As 2020 draws to a close we can look forward to a once in 20 year astronomical event, the conjunction of Jupiter and Saturn, on the 21st of December.
What is a Conjunction?
Occasionally two or more objects meet up with each other in our sky. Astronomers use the word conjunction to describe these meetings. Technically speaking, objects are said to be in conjunction in that instant when they have the same right ascension on our sky’s dome. Practically speaking, objects in conjunction will likely be visible near each other for some days.
The word conjunction comes from Latin, meaning to join together. In language, conjunctions relate to clauses brought together in sentences with words like and. In astronomy, conjunctions relate to two or more objects brought together in the sky as we see them.
An inferior conjunction is when an object passes between us and the sun. Any object in space that orbits the sun closer than Earth’s orbit might pass through inferior conjunction from time to time, assuming its orbit lies more or less close to the ecliptic. Usually, though, when you hear the words inferior conjunction, astronomers are speaking of the planets Venus and Mercury, which orbit the sun inside Earth’s orbit. Astronomers sometimes refer to Venus and Mercury as inferior planets. When they’re at or near inferior conjunction, we can’t see them. They’re hidden in the sun’s glare. Occasionally, though, Venus or Mercury can be seen to transit across the sun’s disk at inferior conjunction. Consider also the moon. It passes between the Earth and sun at new moon once each month. Therefore you could say that the Moon is at inferior conjunction when it’s a New Moon.
A superior conjunction is when an object passes behind the sun from our point of view. Think of Venus or Mercury again. Half of their conjunctions with the sun – when they are brought together with the sun on our sky’s dome – are inferior conjunctions, and half are superior conjunctions. It’s kind of fun to imagine them on an endless cycle of passing in front of the sun, as seen from Earth, then behind it, and back again, like watching squirrels running around a tree. Meanwhile, the superior planets – or planets farther from the sun than Earth such as Mars, Jupiter, Saturn, Uranus and Neptune – can never be at inferior conjunction.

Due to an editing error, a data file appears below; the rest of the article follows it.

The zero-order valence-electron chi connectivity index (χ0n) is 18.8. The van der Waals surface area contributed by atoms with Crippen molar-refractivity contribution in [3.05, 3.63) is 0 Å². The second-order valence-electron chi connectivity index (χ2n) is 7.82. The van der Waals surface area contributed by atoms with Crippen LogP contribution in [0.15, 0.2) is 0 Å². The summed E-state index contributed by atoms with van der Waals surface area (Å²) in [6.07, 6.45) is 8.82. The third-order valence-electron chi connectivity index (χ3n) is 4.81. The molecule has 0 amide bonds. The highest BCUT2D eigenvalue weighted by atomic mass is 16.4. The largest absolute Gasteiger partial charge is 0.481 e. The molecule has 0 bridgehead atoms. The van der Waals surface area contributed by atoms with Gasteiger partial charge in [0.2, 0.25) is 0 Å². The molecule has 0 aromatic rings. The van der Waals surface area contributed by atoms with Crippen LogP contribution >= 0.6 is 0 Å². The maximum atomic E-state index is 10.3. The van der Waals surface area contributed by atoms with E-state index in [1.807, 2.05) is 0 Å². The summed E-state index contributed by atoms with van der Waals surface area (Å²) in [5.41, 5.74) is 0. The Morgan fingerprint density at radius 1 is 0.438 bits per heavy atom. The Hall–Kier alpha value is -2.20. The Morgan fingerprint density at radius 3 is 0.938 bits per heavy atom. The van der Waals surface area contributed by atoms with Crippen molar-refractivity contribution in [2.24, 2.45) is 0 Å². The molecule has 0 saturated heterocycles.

However there are many more conjunctions that occur which fall into neither of these categories. They occur when planets, or a planet and the moon, appear close together in the sky. The conjunction between Jupiter and Saturn is one of these and is often called a Great Conjunction.
How often do they happen?
As a result of their long orbits, Jupiter and Saturn meet in the sky only once every 20 years. In this period of time, Saturn completes two-thirds of its 30-year orbit (since 20 is two-thirds of 30). In the same period, Jupiter completes one 12-year orbit, plus, in the remaining 8 years, two-thirds of its next orbit (since 8 is two-thirds of 12). In other words, 20 years is the time it takes Jupiter to catch up and pass Saturn again as they circle the Sun.
The last conjunction of Jupiter and Saturn occurred on 28 May 2000, but was almost impossible to view because it occurred while the two planets were just 14.9° west of the Sun from our point of view. So the spectacle was largely lost in the Sun’s glare.
After 2020, the next great conjunctions will occur on November 2, 2040 and April 7, 2060. On both these occasions, the minimum separation of Jupiter and Saturn will be 1.1 degrees—which means they will appear 11 times further apart from each other than on December 21, 2020.
In fact, the 2020 great conjunction of Jupiter and Saturn is exceptionally close. Over a period of one thousand years, from 1600 to 2599, there are only six great conjunctions where the minimum separation between Jupiter and Saturn is less than 0.2 degrees: 1623, 1683, 2020, 2080, 2417, and 2477.
Though each successive ‘great conjunction’ takes place around 117º apart in the sky, the planets’ orbital resonance is such that each conjunction returns to the same part of the sky roughly every 800 years.
How and when to see it
The conjunction actually occurs at 13:30 GMT – that’s when the right ascension of the two planets will be the same, but the Sun will still be high in the sky at that point. When the Sun sets at 16:05 (according to Heavens Above website) the two planets will only be 14 degrees above the south-western horizon and set less than 2hrs 30mins later.
But don’t just rely on clear skies on the night. The two planets are already nice and close together as we look at them so just in case the great British weather lets us down on the 21st make sure you take a look in the evenings leading up to the big night.